Minutes (San Francisco)

July 31, 2009


  • On the bus, a man gave a woman his business card. With a completely straight face, he told her that he is a professional: “I can be very professional. My hair has turned grey, and I keep the top button of my shirts buttoned. I sit upright and blame the world’s ills on Trotskyites and mules. I have one tooth that is solid gold. I keep a thumbtack in my shoe in case I need to show emotion on a moment’s notice. I keep a handkerchief in my pocket in case I have to cavort with rabble/rousers. I have disposed of all my pairs of dungarees, and only wear linen.”

posted by Caroline Picard

written by James Joyce

What follows is an excerpt from Finnegans Wake (Book 1 Chapter one)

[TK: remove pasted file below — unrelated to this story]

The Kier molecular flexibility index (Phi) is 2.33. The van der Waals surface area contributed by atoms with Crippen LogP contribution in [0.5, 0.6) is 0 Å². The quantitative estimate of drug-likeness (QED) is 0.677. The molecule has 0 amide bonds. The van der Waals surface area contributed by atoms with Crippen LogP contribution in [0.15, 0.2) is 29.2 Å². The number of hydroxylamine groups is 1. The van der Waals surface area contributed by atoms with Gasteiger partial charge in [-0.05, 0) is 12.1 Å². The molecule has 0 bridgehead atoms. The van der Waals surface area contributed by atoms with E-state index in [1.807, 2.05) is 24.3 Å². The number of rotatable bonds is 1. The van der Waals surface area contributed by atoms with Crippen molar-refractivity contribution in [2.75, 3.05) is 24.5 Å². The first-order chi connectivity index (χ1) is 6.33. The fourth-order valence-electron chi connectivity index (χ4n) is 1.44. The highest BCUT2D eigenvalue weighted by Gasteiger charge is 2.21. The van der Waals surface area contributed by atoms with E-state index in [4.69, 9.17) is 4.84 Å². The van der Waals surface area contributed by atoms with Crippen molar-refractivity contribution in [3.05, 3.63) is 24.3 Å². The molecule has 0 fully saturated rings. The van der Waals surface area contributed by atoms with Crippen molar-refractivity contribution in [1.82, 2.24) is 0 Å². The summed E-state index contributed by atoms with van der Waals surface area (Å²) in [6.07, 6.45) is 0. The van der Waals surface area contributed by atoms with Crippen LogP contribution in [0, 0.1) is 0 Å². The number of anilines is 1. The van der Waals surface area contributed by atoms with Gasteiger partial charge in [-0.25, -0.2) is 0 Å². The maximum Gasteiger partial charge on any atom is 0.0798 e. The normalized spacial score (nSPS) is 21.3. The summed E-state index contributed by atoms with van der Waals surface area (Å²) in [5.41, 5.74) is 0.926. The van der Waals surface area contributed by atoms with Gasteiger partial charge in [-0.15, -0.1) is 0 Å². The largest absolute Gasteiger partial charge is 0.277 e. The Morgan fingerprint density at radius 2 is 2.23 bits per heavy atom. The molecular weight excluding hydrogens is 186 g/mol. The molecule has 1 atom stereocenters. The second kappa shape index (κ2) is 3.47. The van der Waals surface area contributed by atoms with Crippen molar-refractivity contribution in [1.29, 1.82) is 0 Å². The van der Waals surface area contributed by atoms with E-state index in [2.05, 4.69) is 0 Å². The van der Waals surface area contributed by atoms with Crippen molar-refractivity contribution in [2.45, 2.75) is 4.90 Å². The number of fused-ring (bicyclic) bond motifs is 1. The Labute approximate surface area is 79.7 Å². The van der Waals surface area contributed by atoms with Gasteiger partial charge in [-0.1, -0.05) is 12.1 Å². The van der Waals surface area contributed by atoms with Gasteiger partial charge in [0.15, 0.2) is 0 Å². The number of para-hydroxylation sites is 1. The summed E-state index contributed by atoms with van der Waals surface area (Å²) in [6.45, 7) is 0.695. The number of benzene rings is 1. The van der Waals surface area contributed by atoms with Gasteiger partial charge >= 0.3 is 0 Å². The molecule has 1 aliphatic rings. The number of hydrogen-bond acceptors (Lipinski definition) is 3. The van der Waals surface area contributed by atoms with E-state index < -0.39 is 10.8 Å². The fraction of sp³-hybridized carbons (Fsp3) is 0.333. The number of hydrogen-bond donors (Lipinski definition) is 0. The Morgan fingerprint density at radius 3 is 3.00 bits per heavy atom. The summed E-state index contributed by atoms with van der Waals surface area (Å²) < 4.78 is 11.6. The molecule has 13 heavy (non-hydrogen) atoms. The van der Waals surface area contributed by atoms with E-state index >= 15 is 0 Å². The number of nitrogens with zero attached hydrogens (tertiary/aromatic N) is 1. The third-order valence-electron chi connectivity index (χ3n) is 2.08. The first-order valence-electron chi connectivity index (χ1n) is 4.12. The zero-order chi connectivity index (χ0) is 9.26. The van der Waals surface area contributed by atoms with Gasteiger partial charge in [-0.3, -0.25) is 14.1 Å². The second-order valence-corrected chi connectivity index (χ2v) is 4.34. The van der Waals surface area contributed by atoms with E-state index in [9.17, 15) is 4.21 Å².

riverrun, past Eve and Adam’s, from swerve of shore to bend of bay, brings us by a commodius vicus of recirculation back to Howth Castle and Environs. Sir Tristram, violer d’amores, fr’over the short sea, had passencore rearrived from North Armorica on this side the scraggy isthmus of Europe Minor to wielderfight his penisolate war: nor had topsawyer’s rocks by the stream Oconee exaggerated themselse to Laurens County’s gorgios while they went doublin their mumper all the time: nor avoice from afire bellowsed mishe mishe totauftauf thuartpeatrick: not yet, though venissoon after, had a kidscad buttended a bland old isaac: not yet, though all’s fair in vanessy, were sosie sesthers wroth with twone nathandjoe. Rot a peck of pa’s malt had Jhem or Shen brewed by arclight and rory end to the regginbrow was to be seen ringsome on the aquaface. The fall (bababadalgharaghtakamminarronnkonnbronntonnerronntuonnthunntrovarrhounawnskawntoohoohoord-enenthurnuk!) of a once wallstrait oldparr is retaled early in bed and later on life down through all christian minstrelsy. The great fall of the offwall entailed at such short notice the pftjschute of Finnegan, erse solid man, that the humptyhillhead of humself prumptly sends an unquiring one well to the west in quest of his tumptytumtoes:and their upturnpikepointandplace is at the knock out in the park where oranges have been laid to rust upon the green since devlinsfirst loved livvy.What clashes here of wills gen wonts, oystrygods gaggin fishy-gods! Brékkek Kékkek Kékkek Kékkek! Kóax Kóax Kóax! Ualu Ualu Ualu! Quaouauh! Where the Baddelaries partisans are still out to mathmaster Malachus Micgranes and the Verdons catapelting the camibalistics out of the Whoyteboyce of Hoodie Head. Assiegates and boomeringstroms. Sod’s brood, be me fear! Sanglorians, save! Arms apeal with larms, appalling. Killykillkilly: a toll, a toll. What chance cuddleys, what cashels aired and ventilated! What bidimetoloves sinduced by what tegotetabsolvers! What true feeling for their’s hayair with what strawng voice of false jiccup! O here here how hoth sprowled met the duskt the father of fornicationists but, (O my shining stars and body!) how hath fanespanned most high heaven the skysign of soft advertisement! But was iz? Iseut? Ere were sewers? The oaks of ald now they lie in peat yet elms leap where askes lay. Phall if you but will, rise you must: and none so soon either shall the pharce for the nunce come to a setdown secular phoenish. Bygmester Finnegan, of the Stuttering Hand, freemen’s maurer, lived in the broadest way immarginable in his rushlit toofar-back for messuages before joshuan judges had given us numbers or Helviticus committed deuteronomy (one yeastyday he sternely struxk his tete in a tub for to watsch the future of his fates but ere he swiftly stook it out again, by the might of moses, the very water was eviparated and all the guenneses had met their exodus so that ought to show you what a pentschanjeuchy chap he was!) and during mighty odd years this man of hod, cement and edifices in Toper’s Thorp piled buildung supra buildung pon the banks for the livers by the Soangso. He addle liddle phifie Annie ugged the little craythur. Wither hayre in honds tuck up your part inher. Oftwhile balbulous, mithre ahead, with goodly trowel in grasp and ivoroiled overalls which he habitacularly fondseed, like Haroun Childeric Eggeberth he would caligulate by multiplicables the alltitude and malltitude until he seesaw by neatlight of the liquor wheretwin ’twas born, his roundhead staple of other days to rise in undress maisonry upstanded (joygrantit!), a waalworth of a skyerscape of most eyeful hoyth entowerly, erigenating from next to nothing and celescalating the himals and all, hierarchitec titiptitoploftical, with a burning bush abob off its baubletop and with larrons o’toolers clittering up and tombles a’buckets clottering down. Of the first was he to bare arms and a name: Wassaily Booslaeugh of Riesengeborg. His crest of huroldry, in vert with ancillars, troublant, argent, a hegoak, poursuivant, horrid, horned. His scutschum fessed, with archers strung, helio, of the second. Hootch is for husbandman handling his hoe. Hohohoho, Mister Finn, you’re going to be Mister Finnagain! Comeday morm and, O, you’re vine! Sendday’s eve and, ah, you’re vinegar! Hahahaha, Mister Funn, you’re going to be fined again! What then agentlike brought about that tragoady thundersday this municipal sin business? Our cubehouse still rocks as earwitness to the thunder of his arafatas but we hear also through successive ages that shebby choruysh of unkalified muzzlenimiissilehims that would blackguardise the whitestone ever hurtleturtled out of heaven. Stay us wherefore in our search for tighteousness, O Sustainer, what time we rise and when we take up to toothmick and before we lump down upown our leatherbed and in the night and at the fading of the stars ! For a nod to the nabir is better than wink to the wabsanti. Otherways wesways like that provost scoffing bedoueen the jebel and the jpysian sea. Cropherb the crunch-bracken shall decide. Then we’ll know if the feast is a flyday. She has a gift of seek on site and she allcasually ansars helpers, the dreamydeary. Heed! Heed ! It may half been a missfired brick, as some say, or it mought have been due to a collupsus of his back promises, as others looked at it. (There extand by now one thousand and one stories, all told, of the same). But so sore did abe ite ivvy’s holired abbles, (what with the wallhall’s horrors of rollsrights, carhacks, stonengens, kisstvanes, tramtrees, fargobawlers, autokinotons, hippohobbilies, streetfleets, tournintaxes, megaphoggs, circuses and wardsmoats and basilikerks and aeropagods and the hoyse and the jollybrool and the peeler in the coat and the mecklenburk bitch bite at his ear and the merlinburrow burrocks and his fore old porecourts, the bore the more, and his blightblack workingstacks at twelvepins a dozen and the noobibusses sleighding along Safetyfirst Street and the derryjellybies snooping around Tell-No-Tailors’ Corner and the fumes and the hopes and the strupithump of his ville’s indigenous romekeepers, homesweepers, domecreepers, thurum and thurum in fancymud murumd and all the uproor from all the aufroofs, a roof for may and a reef for hugh butt under his bridge suits tony) wan warning Phill filt tippling full. His howd feeled heavy, his hoddit did shake. (There was a wall of course in erection) Dimb! He stottered from the latter. Damb! he was dud. Dumb! Mastabatoom, mastabadtomm, when a mon merries his lute is all long. For whole the world to see.